Increased opioid prescribing correlated with marketing opioid products to physicians, which subsequently correlated with an increase in mortality from overdoses.
Scott E. Hadland, MD, MPH, MS
Almost 400,000 Americans died from opioid overdoses between 1999 and 2017, and 47,600 deaths occurred in 2017 (67.8% of deaths related to drug overdoses for that year), according to the Centers for Disease Control and Prevention (CDC). Among all opioid-related deaths, approximately 40% were due to involvement with prescription opioids—the first opioids individuals with opioid use disorder usually encounter.
With such a large percentage of addicted individuals finding initial opioid access through prescriptions, a team of investigators sought to evaluate the association between pharmaceutical marketing for opioid products to physicians and opioid-related overdoses. Among their findings, the team found increased opioid prescribing correlated with marketing opioid products to physicians, which subsequently with an increase in mortality from overdoses.
“We knew that increasing national attention was being paid to opioid manufacturers and some of their concerning marketing practices,” lead author Scott E. Hadland, MD, MPH, MS, told MD Magazine®. “However, to date, no one had put national numbers to this potential public health problem.”
By using data on opioid prescribing and mortality from overdoses from the Centers for Medicare & Medicaid Services Open Payments database in combination with data from CDC, investigators conducted a population-based, county-level analysis of industry marketing information through US counties in all 50 states.
The team used a 1-year lag to include data on overdoses from August 1, 2014, to December 31, 2016, which was then synced to marketing data from August 1, 2013, to December 31, 2015.
Among the main outcomes and measures, the team measured county-level mortality from prescription opioid overdoses, number of marketing interactions, total cost of marketing of opioid products to physicians, sociodemographic factors, and opioid prescribing rates.
Across 2208 US counties, $39.7 million of non-research-based opioid marketing that amounted to 434,754 payments between August 1, 2013, and December 31, 2015, was distributed to 67,507 physicians.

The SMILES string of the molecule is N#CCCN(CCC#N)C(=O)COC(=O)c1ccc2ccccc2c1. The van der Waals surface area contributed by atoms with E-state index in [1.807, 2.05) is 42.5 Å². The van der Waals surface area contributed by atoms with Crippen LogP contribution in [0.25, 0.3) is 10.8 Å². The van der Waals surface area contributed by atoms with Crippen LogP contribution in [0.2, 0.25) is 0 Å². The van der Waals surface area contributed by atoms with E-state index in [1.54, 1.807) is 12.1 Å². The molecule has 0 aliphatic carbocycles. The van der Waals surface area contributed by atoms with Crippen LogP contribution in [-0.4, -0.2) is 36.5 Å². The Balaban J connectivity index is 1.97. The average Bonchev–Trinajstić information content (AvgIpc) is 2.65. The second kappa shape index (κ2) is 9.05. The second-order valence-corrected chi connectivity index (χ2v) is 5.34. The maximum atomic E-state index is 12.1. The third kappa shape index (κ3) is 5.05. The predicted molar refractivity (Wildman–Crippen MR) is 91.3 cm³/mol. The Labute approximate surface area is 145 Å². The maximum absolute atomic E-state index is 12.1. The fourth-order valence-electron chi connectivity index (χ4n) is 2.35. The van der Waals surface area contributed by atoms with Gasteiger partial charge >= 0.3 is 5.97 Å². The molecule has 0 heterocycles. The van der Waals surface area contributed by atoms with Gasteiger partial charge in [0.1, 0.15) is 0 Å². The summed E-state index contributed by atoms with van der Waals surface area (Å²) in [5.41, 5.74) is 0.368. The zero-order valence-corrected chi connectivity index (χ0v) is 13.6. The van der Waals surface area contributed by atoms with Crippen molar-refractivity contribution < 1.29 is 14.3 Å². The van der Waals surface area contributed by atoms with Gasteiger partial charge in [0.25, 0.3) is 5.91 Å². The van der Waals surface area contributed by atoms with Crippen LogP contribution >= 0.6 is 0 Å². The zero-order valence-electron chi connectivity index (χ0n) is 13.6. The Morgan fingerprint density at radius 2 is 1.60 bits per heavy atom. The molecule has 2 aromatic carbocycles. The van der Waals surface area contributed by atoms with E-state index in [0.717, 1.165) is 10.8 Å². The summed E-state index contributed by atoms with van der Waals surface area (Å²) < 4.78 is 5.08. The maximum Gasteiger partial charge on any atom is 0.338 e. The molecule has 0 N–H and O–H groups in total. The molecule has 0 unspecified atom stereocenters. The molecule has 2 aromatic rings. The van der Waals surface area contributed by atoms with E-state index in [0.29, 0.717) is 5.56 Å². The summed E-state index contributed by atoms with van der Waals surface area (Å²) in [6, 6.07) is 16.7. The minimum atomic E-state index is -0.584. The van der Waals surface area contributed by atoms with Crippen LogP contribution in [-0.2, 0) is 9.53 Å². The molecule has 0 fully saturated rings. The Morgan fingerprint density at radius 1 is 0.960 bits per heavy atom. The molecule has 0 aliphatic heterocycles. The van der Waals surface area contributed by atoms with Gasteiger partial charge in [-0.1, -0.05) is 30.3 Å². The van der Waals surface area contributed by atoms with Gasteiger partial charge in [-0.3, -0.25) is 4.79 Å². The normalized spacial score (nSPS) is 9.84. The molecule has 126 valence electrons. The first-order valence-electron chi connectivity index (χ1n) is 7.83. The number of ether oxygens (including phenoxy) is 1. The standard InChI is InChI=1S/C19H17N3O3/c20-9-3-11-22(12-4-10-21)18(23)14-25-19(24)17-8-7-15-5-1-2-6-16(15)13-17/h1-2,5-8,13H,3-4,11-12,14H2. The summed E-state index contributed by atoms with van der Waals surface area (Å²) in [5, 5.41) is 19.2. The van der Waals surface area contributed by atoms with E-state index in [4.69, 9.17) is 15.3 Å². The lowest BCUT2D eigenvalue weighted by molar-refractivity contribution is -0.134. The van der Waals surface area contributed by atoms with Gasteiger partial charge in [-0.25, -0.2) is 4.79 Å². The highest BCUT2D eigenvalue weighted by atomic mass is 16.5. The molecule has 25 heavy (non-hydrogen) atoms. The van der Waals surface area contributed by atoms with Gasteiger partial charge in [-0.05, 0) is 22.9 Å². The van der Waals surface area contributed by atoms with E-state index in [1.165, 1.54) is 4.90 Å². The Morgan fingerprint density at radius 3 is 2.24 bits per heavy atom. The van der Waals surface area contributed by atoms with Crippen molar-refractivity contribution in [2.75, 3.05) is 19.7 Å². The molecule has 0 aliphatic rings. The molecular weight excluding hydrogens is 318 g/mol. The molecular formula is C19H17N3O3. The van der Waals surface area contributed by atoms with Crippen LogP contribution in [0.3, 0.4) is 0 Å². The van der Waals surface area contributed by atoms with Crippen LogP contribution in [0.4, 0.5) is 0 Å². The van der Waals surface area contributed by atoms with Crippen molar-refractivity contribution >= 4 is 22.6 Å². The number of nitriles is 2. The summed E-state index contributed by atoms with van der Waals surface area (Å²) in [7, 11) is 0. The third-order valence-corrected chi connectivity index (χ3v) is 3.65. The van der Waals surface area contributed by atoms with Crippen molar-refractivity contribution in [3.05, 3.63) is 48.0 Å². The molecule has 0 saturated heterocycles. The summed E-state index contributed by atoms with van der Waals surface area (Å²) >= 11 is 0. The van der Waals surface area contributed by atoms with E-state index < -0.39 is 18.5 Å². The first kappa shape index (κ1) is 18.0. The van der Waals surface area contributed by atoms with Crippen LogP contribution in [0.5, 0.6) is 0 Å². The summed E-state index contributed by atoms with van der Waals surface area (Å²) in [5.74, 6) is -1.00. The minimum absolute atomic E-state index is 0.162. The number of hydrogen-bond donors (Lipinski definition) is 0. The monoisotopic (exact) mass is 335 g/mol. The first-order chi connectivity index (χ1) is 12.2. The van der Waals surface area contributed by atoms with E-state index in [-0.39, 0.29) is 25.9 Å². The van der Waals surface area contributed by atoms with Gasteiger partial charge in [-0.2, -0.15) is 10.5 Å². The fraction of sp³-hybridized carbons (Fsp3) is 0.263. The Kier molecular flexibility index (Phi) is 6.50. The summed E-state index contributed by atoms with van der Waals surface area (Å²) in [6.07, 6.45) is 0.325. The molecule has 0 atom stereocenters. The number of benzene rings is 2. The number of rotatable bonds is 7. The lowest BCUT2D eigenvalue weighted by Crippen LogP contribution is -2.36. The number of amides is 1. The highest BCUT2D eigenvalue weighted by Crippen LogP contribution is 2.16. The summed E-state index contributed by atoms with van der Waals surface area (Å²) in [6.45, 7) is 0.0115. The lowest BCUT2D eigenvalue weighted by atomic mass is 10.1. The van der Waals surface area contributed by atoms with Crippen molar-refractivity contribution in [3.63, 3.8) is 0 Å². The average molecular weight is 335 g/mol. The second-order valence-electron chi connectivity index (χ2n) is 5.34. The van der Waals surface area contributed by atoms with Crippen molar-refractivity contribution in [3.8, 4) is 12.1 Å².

“For each 3 additional payments made to physicians per 100,000 people in a county, opioid overdose deaths were up 18%, according to the research,” Hadland highlighted.
Following adjustments for county-level sociodemographic factors, “mortality from opioid overdoses increased with each 1-SD increase in marketing value in dollars per capita (adjusted relative risk, 1.09; 95% CI, 1.05-1.12), the number of payments to physicians per capita (adjusted relative risk, 1.18; 95% CI, 1.14-1.21, and the number of physicians receiving marketing per capita (adjusted relative risk, 1.12; 95% CI, 1.08-1.16).”
In addition to increasing with marketing, opioid prescribing rates the association between marketing and mortality.
“The most surprising finding was that the prescribing rates and subsequent overdose deaths involving prescription opioids were more strongly linked with the number of marketing interactions, not the total dollar value of the interactions,” Hadland added.
From their results, the team of investigators concluded that increased opioid prescribing was associated with the marketing of opioid products to physicians. Subsequently, increased mortality from overdoses also occurred. The authors noted that reassessing the pharmaceutical industries’ influence may be warranted since the nation is in the midst of a national opioid overdoes crisis.
Looking forward, Hadland told MD Mag® how the issue of opioid marketing in association with of opioid-related overdoes and mortality can be addressed in 3 ways. “Opioid pharmaceutical companies can cease marketing of their opioid products directly to doctors, which Purdue recently did,” she said. “Physicians, hospitals, and medical schools can restrict the interactions that pharmaceutical companies have with their providers and trainees.
“Lastly, legislation focused on limiting the number of interactions that pharmaceutical companies can have with physicians (rather than solely focusing on the total dollar amount) could help stop the widespread potential effect of marketing on the opioid overdose crisis.”
The study, titled, “Association of Pharmaceutical Industry Marketing of Opioid Products With Mortality From Opioid-Related Overdoses,” was published online in The Journal of the American Medical Association (JAMA).